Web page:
Thursday, January 28, 2021

Mike Schmitz was nearly good for a while, but then screwed up

Did People in the Bible Really Live for 900 Years? | Fr. Mike Schmitz
16th Jan. 2021 | Catholic Answers

2:31 No, the 900 year long and some more lifespans between Adam and Flood would have been a very natural situation back then.

The present situation has to do with radioactivity. From Flood to Babel (if it was Göbekli Tepe and not even later like some say Eridu), the carbon 14 rise is depending on a production c. 10 times faster than at present. This production would go with more radioactivity from cosmos, more milliSieverts per year from cosmos, right now it is 0.34 at medium height of inhabited places, but back then it would have more or less equalled the other components of background radiation if not more.

This would have had another effect, shortening lifespans, as the genetics of man degenerated.

This would after some more than a millennium, rather than a millennium and a half lead to Moses dying at 120, which today is still reachable, but extreme. Like, Japan, Crete, very healthy living.

Living in the Upper Palaeolithic would have been very unhealthy due to the radiation (plus those dying in it would have died prematurely, since even Shem would have lived into Neolithic). Hence our much shorter lifespans.

Note, I count Babel as c. 40 years between death of Noah and birth of Peleg.

5:00 Here is City of God, book XV, by St. Augustine:

The City of God (Book XV)

St. Augustine was very clear that the lifespans like 930 were natural between Fall of Adam and a later post-Flood stage, so much that one reason he gives for Enosh born when Seth was 205 is ... puberty as much delayed as lifespans were longer.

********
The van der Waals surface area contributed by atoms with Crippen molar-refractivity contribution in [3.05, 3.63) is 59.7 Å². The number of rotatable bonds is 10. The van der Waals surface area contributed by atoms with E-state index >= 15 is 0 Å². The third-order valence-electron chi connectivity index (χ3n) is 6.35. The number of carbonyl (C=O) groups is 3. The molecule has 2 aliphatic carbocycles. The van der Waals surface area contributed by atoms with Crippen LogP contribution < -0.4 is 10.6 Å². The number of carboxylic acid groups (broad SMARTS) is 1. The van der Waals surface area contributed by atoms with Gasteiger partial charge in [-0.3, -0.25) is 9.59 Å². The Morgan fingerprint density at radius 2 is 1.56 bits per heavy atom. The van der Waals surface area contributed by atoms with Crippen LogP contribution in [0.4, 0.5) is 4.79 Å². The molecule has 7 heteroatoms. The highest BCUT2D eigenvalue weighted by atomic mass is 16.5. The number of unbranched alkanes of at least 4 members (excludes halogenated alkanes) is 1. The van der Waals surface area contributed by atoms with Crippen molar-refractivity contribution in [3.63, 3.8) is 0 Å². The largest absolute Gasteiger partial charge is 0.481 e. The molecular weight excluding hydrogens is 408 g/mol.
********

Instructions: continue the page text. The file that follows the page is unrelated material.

I have a confirmation for this one, less favoured, elsewhere : Ishmael is carried on his mother's back when he is 14, 15 at least. Sungenis spoke of "he would have been ten" ... no, he was past 14 and as small as if he had been ten. And this was a son of the Abraham who lived to 175 (impossible today) and brother of Isaac living to 147 (impossible today).

But I'd agree with him, he's a Church Father, that later puberty was not all of it.

6:13 No struggle needed. Science will tell you radioactivity is bad for you, and therefore will provide four our genome being less good than that of pre-Flood or even early post-Flood patriarchs.

7:30 "science is answering the question oftentimes "what" and "how" ...

What a bore! How awful ...

Faith is answering the question "who and why"

Genesis 1 never states why God created, except for the creation of man.

It very often adresses what and at least partly how, namely "in what sequence". And "by what method" (divine fiat, the famous "magic wand" decried by "Pope Francis" in 2014).

8:37 No, there is nothing which says Genesis 1 to 11 is highly poetic.

It is highly oral, each chapter is shorter than Nicene Creed, and all of it not much longer than the songs of the Iliad that aeidoi were learning by heart from Homer to Peisistratos.

It is not pre-history. There is, overall, no such thing as pre-history, except the times given in Genesis 1 and 2 before Adam, the first human observer, was introduced. Or other references to before God created, like in Wisdom. From his creation on, Genesis is history.